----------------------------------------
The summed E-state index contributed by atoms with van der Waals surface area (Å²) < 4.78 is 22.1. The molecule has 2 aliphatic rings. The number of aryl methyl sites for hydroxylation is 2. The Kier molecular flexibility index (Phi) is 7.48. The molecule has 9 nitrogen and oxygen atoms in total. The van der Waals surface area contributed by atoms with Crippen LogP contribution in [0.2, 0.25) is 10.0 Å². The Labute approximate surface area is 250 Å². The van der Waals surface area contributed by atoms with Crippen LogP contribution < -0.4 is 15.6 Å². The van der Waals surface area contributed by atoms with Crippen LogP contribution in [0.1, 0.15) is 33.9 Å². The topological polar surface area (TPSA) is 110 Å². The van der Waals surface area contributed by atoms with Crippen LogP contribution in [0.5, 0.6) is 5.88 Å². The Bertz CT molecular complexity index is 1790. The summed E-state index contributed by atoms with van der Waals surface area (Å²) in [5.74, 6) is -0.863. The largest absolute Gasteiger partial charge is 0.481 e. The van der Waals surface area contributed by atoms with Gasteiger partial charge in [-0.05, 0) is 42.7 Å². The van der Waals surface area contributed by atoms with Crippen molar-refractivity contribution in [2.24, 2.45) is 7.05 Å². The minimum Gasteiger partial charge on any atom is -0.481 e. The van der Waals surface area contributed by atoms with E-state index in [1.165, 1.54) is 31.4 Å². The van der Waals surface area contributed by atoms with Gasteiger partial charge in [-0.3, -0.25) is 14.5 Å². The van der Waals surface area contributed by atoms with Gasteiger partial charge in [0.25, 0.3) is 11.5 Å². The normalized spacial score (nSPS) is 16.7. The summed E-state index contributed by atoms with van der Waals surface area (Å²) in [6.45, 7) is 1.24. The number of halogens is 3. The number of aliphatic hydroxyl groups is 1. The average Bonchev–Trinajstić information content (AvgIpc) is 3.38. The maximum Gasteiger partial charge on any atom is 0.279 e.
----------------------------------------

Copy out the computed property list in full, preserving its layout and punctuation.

The summed E-state index contributed by atoms with van der Waals surface area (Å²) < 4.78 is 22.1. The molecule has 2 aliphatic rings. The number of aryl methyl sites for hydroxylation is 2. The Kier molecular flexibility index (Phi) is 7.48. The molecule has 9 nitrogen and oxygen atoms in total. The van der Waals surface area contributed by atoms with Crippen LogP contribution in [0.2, 0.25) is 10.0 Å². The Labute approximate surface area is 250 Å². The van der Waals surface area contributed by atoms with Crippen LogP contribution < -0.4 is 15.6 Å². The van der Waals surface area contributed by atoms with Crippen LogP contribution in [0.1, 0.15) is 33.9 Å². The topological polar surface area (TPSA) is 110 Å². The van der Waals surface area contributed by atoms with Crippen LogP contribution in [0.5, 0.6) is 5.88 Å². The Bertz CT molecular complexity index is 1790. The summed E-state index contributed by atoms with van der Waals surface area (Å²) in [5.74, 6) is -0.863. The largest absolute Gasteiger partial charge is 0.481 e. The van der Waals surface area contributed by atoms with Gasteiger partial charge in [-0.05, 0) is 42.7 Å². The van der Waals surface area contributed by atoms with Crippen molar-refractivity contribution in [2.24, 2.45) is 7.05 Å². The minimum Gasteiger partial charge on any atom is -0.481 e. The van der Waals surface area contributed by atoms with E-state index in [1.165, 1.54) is 31.4 Å². The van der Waals surface area contributed by atoms with Gasteiger partial charge in [-0.3, -0.25) is 14.5 Å². The van der Waals surface area contributed by atoms with Gasteiger partial charge in [0.25, 0.3) is 11.5 Å². The normalized spacial score (nSPS) is 16.7. The summed E-state index contributed by atoms with van der Waals surface area (Å²) in [6.45, 7) is 1.24. The number of halogens is 3. The number of aliphatic hydroxyl groups is 1. The average Bonchev–Trinajstić information content (AvgIpc) is 3.38. The maximum Gasteiger partial charge on any atom is 0.279 e.